While Bush vacationed, 9/11 warnings went unheard.
Bush got back after Labor Day. That first day, Sept. 4, was when the "Principals Committee"—consisting of his Cabinet heads—met in the White House to discuss terrorism. As Dick Clarke has since complained, and Condi Rice and others have acknowledged, it was the first time Bush's principals held a meeting on the subject.
This morning, Roemer asked Tenet if he brought up the Moussaoui briefing at that meeting. No, Tenet replied. "It wasn't the appropriate place." Roemer didn't follow up and ask, "Why not? Where was the appropriate place?" Perhaps he was too stunned. He sure looked it.
The official story about the PDB is that the CIA prepared it at the president's request. Bush had heard all Tenet's briefings about a possible al-Qaida attack overseas, the tale goes, and he wanted to know if Bin Laden might strike here. This story is almost certainly untrue. On March 19 of this year, Tenet told the 9/11 commission that the PDB had been prepared, as usual, at a CIA analyst's initiative. He later retracted that testimony, saying the president had asked for the briefing. Tenet embellished his new narrative, saying that the CIA officer who gave the briefing to Bush and Condi Rice started by reminding the president that he had requested it. But as Rice has since testified, she was not present during the briefing; she wasn't in Texas. Someone should ask: Was that the only part of the tale that Tenet made up? Or did he invent the whole thing—and, if so, on whose orders?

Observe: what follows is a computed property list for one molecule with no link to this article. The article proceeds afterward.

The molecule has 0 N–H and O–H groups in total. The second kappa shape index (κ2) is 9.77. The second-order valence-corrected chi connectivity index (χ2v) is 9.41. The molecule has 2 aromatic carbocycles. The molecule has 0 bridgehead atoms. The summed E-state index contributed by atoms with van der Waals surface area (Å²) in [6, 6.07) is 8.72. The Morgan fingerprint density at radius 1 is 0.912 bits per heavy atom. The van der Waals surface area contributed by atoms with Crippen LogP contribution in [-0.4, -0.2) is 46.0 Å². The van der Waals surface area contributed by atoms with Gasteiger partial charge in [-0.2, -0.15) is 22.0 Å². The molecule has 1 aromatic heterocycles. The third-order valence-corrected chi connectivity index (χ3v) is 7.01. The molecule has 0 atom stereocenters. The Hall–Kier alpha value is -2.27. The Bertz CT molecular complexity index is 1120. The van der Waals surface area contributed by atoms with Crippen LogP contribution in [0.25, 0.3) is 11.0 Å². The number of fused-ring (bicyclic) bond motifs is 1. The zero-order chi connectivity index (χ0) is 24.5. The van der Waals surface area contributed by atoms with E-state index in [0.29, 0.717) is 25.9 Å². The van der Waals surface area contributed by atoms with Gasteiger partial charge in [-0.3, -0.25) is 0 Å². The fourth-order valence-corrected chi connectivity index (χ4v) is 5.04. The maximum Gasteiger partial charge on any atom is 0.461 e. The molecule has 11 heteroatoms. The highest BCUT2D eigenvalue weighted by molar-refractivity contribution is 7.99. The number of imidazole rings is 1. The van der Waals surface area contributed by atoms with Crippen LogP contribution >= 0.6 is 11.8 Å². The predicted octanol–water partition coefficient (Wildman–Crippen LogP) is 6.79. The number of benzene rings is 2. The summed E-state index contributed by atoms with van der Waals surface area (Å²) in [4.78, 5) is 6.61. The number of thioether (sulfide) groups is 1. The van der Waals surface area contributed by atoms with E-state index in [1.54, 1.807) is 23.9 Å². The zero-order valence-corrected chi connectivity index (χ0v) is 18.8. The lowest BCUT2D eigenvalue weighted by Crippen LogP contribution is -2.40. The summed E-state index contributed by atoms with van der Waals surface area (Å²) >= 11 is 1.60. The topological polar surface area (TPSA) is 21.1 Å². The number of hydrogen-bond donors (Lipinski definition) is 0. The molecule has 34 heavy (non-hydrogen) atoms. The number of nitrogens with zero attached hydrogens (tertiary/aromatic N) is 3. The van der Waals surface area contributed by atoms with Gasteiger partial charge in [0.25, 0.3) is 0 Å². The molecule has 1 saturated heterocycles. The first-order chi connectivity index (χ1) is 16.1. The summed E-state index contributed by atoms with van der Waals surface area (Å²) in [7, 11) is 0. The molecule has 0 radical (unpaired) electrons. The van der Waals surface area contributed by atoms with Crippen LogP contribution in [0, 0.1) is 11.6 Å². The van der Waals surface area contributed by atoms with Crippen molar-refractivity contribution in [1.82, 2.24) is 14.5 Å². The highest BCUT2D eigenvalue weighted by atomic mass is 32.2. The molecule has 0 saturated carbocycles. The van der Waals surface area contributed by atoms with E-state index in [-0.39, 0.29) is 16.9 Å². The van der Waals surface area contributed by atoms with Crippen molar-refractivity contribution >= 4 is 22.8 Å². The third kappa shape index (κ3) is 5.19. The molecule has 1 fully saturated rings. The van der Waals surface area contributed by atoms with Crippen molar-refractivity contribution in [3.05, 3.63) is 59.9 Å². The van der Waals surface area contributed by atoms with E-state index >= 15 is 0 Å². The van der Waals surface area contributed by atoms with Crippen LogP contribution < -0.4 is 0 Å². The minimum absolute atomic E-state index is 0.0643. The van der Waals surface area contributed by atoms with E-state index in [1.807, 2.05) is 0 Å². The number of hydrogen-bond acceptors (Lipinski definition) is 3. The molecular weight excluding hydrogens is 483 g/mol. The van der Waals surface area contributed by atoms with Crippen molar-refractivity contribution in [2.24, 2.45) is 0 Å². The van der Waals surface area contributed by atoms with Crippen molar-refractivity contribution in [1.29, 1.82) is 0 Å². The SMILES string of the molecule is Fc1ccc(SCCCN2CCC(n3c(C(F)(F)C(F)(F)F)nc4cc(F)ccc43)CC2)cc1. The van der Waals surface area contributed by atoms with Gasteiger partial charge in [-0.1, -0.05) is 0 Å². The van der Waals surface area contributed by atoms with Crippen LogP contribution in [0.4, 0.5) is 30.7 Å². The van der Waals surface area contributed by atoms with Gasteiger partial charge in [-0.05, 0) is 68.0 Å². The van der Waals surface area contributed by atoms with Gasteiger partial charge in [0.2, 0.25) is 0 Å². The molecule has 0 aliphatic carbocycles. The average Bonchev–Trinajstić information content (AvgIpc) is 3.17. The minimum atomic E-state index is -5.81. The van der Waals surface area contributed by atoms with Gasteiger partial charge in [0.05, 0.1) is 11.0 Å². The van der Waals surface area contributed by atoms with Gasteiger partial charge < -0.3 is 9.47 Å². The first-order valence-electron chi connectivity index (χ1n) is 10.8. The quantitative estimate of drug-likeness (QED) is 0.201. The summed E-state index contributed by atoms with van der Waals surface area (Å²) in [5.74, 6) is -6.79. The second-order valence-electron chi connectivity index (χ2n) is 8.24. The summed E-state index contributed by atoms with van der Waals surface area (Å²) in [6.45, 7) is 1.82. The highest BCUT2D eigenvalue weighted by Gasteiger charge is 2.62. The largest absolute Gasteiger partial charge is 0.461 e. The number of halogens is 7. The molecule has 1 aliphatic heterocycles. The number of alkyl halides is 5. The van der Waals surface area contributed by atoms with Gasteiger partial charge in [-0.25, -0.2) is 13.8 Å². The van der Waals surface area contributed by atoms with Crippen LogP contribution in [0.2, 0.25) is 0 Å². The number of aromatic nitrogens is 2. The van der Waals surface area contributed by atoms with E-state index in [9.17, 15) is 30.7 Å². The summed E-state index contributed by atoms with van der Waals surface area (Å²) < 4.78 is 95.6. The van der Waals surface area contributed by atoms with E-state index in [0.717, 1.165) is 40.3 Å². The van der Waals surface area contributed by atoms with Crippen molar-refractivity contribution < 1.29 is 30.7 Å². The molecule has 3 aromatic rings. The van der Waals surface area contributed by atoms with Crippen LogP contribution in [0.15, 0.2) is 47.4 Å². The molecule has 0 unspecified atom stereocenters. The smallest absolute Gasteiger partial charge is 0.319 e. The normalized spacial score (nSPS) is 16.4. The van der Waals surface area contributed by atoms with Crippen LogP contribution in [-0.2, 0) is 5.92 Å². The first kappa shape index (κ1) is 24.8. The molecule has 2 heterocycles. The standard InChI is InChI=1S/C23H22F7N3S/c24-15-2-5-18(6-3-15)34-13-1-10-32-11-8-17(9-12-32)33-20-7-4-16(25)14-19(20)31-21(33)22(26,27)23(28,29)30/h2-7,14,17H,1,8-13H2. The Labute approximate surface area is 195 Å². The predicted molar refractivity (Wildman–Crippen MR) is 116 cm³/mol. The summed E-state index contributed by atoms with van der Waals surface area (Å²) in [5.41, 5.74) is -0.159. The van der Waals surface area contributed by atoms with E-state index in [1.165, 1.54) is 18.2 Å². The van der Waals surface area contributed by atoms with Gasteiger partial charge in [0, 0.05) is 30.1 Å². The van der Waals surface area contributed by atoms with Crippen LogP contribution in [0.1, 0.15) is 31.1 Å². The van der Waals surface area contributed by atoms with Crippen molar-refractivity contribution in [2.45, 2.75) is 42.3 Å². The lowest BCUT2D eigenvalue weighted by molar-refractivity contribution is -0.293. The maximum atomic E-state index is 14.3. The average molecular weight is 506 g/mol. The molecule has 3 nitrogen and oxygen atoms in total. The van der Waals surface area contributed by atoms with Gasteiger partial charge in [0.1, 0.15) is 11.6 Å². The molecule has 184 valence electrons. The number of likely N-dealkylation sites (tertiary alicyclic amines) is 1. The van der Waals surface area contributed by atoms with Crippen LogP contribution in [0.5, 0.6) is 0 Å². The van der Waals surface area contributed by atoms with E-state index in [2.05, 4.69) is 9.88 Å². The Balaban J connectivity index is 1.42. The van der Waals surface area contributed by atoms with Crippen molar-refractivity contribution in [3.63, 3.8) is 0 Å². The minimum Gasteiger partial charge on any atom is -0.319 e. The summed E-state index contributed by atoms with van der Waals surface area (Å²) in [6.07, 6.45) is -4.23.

The distinction is important. If Bush asked for the briefing, it suggests that he at least cared about the subject; then the puzzle becomes why he didn't follow up on its conclusions. If he didn't ask for the briefing, then he comes off as simply aloof. (It's a toss-up which conclusion is more disturbing.)
Then again, it's easy to forget that before the terrorists struck, Bush was widely regarded as an unusually aloof president. Joe Conason has calculated that up until Sept. 11, 2001, Bush had spent 54 days at the ranch, 38 days at Camp David, and four days at the Bush compound in Kennebunkport—a total of 96 days, or about 40 percent of his presidency, outside of Washington.
Yet by that inference, Bush has remained a remarkably out-of-touch—or at least out-of-town—leader, even in the two and a half years since 9/11. Dana Milbank counts that through his entire term to date, Bush has spent 500 days—again, about 40 percent of his time in office—at the ranch, the retreat, or the compound.
The 9/11 commission has unveiled many critical problems in the FBI and the CIA. But the most critical problem may have been that the president was off duty.
Update, April 15, 2004: On Wednesday evening, after the hearings, a CIA spokesman called reporters to tell them Tenet had misspoken: It turns out he did brief Bush in August 2001, twice—on Aug. 17 and Aug. 31. Assuming the correction is true, it doesn't negate the point. The first briefing, which the spokesman described as uneventful, took place before Tenet learned about Moussaoui. The second occurred after the president returned to Washington.
Fred Kaplan is Slate's "War Stories" columnist and author of the book, The Insurgents: David Petraeus and the Plot to Change the American Way of War. He can be reached at firstname.lastname@example.org. Follow him on Twitter.
Photograph of George W. Bush by Rick Wilking/Reuters.